Like many who move to Vail, for the past six years, I’ve been working two jobs. But unlike those who may need to pull double shifts to pay Airbnb-inflated rent on service industry wages, I’m paid for only one of them: the 40+ hours I log each week as editor of this magazine. My other job? I’m on call 24-7 as a volunteer first responder with Vail Mountain Rescue Group (VMRG), one of the 50-plus nonprofits profiled in our guide to local giving pegged to Colorado Gives Day ("Charity Case," p. 97.)
Since then, things have changed, yet remained the same. Based in a handsome two-story headquarters building on a public safety campus shared with the fire and ambulance service in Edwards, annual operations of Eagle County’s self-funded mountain rescue team are supported by the interest earned from a $2 million endowment created by the Friends of Mountain Rescue, VMRG’s fundraising affiliate. Our “cache” (as we refer to our HQ) is appointed with a climbing wall, an operations center with digital mapping computers and flat-panel television screens, a training classroom, and vehicle bays crammed with a fleet of four-wheel-drive rescue trucks, high-performance snow machines, ATVs and UTVs, whitewater rafts, UAVs/drones, maybe a half-mile of rope, racks of carabiners, rescue litters, GPS units, satellite phones and emergency locator beacons, hundreds of topographic maps, dozens of 800 MHz and VHF radios—millions of dollars of equipment, all of it donated by generous benefactors.
Unlike most nonprofits, VMRG has no paid staff, just 70-something members who refer to ourselves as “volunteer professionals” certified as wilderness first responders, avalanche rescue technicians, high-angle rope rescue technicians, swiftwater rescue technicians, UAV pilots, and canine handlers. Each of us is expected to outfit ourselves for the field, purchasing thousands of dollars’ worth of personal protective equipment—Gore-Tex Pro jacket and pants, down and synthetic insulating layers, alpine touring skis and boots, snowshoes, avalanche beacon/shovel/probe, helmet and harness, and a backpack stocked with enough supplies to survive in the backcountry unsupported for up to 24 hours.
While James Van Beek technically may be our boss—although independently operated and funded, VMRG serves under the jurisdiction of the Eagle County Sheriff’s Office—when a skier goes missing on Vail Mountain, the sheriff doesn’t rouse rescuers from barstools at Vendetta’s (the former Copper Bar); like airline pilots, team regulations prohibit members from fielding within four hours of consuming alcohol. A 911 dispatcher contacts a mission coordinator, who summons members via the county’s public safety text messaging system. As of December 15, 2019, the team had been called out 156 times, assisting 235 individuals who experienced some sort of emergency in the backcountry, from snowmobilers stuck on Muddy Pass to backcountry skiers lost in Lime Creek, never charging for a rescue.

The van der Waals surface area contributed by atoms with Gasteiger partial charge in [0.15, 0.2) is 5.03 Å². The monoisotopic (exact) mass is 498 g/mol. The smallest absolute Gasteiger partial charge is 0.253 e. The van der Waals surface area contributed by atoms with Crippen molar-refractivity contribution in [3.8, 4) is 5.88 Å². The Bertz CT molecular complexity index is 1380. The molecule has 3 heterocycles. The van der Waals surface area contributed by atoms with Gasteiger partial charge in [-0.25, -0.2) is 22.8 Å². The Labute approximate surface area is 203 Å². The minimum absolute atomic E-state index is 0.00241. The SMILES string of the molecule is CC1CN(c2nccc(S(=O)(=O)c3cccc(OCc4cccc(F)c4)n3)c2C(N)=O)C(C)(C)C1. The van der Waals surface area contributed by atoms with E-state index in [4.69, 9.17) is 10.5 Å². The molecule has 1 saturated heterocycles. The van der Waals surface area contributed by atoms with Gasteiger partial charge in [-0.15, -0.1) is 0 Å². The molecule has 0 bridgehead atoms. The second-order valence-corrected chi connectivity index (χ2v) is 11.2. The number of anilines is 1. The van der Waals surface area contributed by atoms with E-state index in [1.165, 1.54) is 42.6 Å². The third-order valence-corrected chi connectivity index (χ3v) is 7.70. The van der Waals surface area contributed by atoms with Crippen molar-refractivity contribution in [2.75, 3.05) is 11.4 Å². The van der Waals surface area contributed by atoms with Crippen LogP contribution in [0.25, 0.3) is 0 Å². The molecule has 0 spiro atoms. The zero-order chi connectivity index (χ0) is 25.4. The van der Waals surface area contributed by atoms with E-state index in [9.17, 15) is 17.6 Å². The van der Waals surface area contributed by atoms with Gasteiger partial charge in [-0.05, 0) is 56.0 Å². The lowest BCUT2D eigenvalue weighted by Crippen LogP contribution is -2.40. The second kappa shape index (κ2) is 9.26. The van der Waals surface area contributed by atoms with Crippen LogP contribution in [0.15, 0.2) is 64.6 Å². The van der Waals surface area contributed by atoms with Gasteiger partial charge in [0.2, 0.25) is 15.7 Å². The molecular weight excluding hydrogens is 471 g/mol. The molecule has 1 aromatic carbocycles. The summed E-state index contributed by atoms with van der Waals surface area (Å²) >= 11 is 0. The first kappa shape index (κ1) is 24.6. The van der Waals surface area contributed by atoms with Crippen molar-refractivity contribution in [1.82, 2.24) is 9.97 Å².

From January through mid-December, I logged 19 missions and 380 volunteer hours (in addition to training and responding with VMRG, I travel weekly to the Front Range and quarterly around the country to maintain certification as a SAR K9 handler). For me personally, the 2018/19 ski season was bookended by a pair of tragedies, both preventable. On November 27, 2018, eleven days after Vail’s lifts started spinning, after helping ski patrollers load the body of a snowboarder into a coroner’s van at the I-70 chain-up station above East Vail, I drove his friends back to Vail Village to give a statement to police (the boarder, a popular Vail Ski & Snowboard Academy instructor, died after hucking a cliff in off-piste terrain). Then on August 17, I met the coroner again, this time with my cadaver dog on Vail Mountain to collect the remains of a Chinese national with an affinity for untracked steeps who disappeared on February 28 while skiing alone in the Back Bowls and appears to have suffered a fate similar to the boarder.
What I’ve come to accept over the years is this: a mountain rescue team can invest millions of dollars in equipment and thousands of hours in training, but once someone decides to tempt the fates by doing something risky outdoors, we still may not be able to save them from themselves.